Publication Date


Document Type


First Advisor

Sechrist, Karen R.

Degree Name

M.S. (Master of Science)

Legacy Department

Department of Nursing




The purpose of this study was to determine if compliance with cardiovascular risk-reducing activities could be increased following participation in a behavioral/educational cardiac rehabilitation program when compared to the traditional, supervised exercise response program. The research hypotheses stated that behavioral and education strategies employed in a phase II program would significantly improve compliance with smoking cessation, weight reduction and maintenance of exercise. A prospective, descriptive design with nonequivalent comparison groups was used to evaluate the differences in the behaviors of the participants exposed to the two intervention methods. Data were collected at entry to the program, 3 months and again 6 months after entry. Festinger's theory of cognitive dissonance provided the framework for compliance behavior. The theory states that when elements in knowledge and the environment are not consistent with one another a person will be motivated to eliminate the inconsistency. Sources of cognitive dissonance were determined to be the acute cardiac event and also the new knowledge relating to risk factor reduction. The focus of dissonance reduction was education about the disease process and risk factor reduction. In addition, behavioral strategies were used to encourage compliance with the activities. One-tailed t-tests revealed a significant difference in weight loss from entry to 3 months in the behavioral/educational group. Chi-square analysis showed a significant difference between group affiliation with pulse monitoring and exercising 20 minutes per exercise session after 6 months. These exercise patterns were correlated positively with affiliation in the behavioral/educational group. The findings of the study were inconclusive. The behavioral/ educational group did have improved compliance with cardiac rehabilitation activities in two areas. Further research conducted in this area might provide important insight into the problem of compliance.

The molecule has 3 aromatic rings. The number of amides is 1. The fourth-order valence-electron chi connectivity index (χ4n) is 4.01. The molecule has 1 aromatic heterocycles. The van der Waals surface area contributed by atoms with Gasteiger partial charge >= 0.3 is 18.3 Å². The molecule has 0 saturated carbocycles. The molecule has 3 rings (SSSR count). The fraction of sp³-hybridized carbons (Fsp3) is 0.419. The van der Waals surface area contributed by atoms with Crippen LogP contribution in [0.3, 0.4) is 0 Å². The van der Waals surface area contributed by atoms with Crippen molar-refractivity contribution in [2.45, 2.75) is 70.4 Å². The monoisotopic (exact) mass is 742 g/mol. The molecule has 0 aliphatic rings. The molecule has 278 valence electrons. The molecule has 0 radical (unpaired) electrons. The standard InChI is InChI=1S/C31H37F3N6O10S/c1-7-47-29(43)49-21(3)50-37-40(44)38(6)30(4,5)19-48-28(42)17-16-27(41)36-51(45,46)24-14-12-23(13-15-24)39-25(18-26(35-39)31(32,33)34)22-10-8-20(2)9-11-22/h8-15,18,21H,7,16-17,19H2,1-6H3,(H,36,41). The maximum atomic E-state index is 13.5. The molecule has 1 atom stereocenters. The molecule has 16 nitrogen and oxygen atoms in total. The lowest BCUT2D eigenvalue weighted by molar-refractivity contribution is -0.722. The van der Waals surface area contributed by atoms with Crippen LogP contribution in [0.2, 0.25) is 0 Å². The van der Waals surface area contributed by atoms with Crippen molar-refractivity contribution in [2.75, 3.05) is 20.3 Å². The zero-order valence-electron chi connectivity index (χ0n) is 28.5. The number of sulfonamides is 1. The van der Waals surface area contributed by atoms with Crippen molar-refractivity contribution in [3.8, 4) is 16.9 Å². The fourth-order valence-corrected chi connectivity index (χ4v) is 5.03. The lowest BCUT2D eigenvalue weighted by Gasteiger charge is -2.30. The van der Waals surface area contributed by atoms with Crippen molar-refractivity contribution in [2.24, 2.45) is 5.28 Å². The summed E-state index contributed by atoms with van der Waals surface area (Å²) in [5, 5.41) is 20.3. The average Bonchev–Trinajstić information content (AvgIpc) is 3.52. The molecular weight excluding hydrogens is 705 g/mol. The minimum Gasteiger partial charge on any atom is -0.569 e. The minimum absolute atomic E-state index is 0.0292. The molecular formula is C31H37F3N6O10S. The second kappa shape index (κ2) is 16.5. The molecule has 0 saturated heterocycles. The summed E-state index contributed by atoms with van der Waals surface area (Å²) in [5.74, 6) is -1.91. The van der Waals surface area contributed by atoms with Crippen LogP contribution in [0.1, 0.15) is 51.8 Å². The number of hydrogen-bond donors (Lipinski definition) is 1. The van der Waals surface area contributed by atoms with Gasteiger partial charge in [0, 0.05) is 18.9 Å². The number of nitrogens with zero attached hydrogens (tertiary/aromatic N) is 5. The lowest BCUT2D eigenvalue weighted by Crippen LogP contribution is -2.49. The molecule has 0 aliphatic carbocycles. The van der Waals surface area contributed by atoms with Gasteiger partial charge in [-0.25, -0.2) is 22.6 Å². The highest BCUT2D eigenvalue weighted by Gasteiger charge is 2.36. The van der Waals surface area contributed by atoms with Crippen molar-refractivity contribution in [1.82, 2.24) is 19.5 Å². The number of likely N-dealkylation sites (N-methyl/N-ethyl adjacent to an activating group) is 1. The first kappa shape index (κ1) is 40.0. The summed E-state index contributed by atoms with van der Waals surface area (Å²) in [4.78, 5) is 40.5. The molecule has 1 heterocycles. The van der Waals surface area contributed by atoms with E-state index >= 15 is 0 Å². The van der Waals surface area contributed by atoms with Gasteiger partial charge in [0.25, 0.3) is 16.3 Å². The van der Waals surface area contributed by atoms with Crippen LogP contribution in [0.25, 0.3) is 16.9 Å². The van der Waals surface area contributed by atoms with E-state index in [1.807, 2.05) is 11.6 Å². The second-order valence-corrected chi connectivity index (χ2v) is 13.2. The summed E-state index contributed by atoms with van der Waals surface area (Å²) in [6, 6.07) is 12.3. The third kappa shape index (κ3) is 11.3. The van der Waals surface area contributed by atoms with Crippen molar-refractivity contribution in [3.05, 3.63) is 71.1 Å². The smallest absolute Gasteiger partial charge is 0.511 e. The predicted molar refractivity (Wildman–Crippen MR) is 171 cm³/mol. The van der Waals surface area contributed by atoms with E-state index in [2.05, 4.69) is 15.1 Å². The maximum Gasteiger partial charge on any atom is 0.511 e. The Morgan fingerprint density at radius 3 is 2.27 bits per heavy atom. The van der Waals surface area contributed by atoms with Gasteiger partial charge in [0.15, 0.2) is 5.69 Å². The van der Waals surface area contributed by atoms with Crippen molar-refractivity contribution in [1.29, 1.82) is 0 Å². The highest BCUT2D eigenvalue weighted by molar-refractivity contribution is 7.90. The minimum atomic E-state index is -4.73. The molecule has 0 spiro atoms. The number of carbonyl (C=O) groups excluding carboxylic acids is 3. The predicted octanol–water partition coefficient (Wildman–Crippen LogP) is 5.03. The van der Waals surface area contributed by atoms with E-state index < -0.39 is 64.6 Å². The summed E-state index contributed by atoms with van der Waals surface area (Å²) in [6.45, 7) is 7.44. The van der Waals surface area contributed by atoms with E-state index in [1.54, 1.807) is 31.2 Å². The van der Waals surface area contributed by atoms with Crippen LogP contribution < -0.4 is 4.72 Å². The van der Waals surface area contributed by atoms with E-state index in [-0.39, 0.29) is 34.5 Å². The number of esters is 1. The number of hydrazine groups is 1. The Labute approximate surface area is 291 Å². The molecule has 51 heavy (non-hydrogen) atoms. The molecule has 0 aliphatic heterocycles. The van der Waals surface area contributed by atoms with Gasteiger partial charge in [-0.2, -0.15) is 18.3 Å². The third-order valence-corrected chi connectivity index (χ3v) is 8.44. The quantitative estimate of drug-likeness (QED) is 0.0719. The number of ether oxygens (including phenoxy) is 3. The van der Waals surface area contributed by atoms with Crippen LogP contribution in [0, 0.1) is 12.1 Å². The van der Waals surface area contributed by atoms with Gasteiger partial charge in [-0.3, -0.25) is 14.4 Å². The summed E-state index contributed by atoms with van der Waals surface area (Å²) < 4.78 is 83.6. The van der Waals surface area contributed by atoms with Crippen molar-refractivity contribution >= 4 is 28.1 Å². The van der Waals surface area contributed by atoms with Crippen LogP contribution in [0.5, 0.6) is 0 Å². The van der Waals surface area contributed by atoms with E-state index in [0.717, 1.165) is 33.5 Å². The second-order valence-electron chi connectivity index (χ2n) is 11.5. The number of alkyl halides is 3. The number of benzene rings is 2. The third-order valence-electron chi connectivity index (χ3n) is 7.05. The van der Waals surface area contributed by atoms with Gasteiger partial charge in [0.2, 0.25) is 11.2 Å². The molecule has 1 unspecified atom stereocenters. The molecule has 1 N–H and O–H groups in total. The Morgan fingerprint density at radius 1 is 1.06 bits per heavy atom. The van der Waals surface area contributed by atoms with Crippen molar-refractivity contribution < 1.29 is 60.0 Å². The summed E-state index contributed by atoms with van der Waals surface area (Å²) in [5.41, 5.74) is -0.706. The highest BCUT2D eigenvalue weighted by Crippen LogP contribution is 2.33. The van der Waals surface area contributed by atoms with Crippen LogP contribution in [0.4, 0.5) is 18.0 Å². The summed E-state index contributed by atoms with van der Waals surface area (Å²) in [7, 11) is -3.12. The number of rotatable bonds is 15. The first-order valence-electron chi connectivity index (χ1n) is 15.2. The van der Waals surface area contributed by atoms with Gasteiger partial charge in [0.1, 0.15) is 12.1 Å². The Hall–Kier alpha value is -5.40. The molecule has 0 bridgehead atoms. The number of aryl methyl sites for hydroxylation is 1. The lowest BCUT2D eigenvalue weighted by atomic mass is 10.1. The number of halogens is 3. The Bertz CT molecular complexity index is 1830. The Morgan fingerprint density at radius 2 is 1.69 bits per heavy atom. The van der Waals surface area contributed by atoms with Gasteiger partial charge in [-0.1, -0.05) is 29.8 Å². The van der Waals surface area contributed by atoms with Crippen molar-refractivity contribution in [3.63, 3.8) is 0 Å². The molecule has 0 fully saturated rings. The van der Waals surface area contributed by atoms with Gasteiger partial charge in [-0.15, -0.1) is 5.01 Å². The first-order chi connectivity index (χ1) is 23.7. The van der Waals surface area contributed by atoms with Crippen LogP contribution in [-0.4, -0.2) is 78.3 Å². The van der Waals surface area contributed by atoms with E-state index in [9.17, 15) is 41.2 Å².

Bibliography: pages 81-90.


viii, 101 pages




Northern Illinois University

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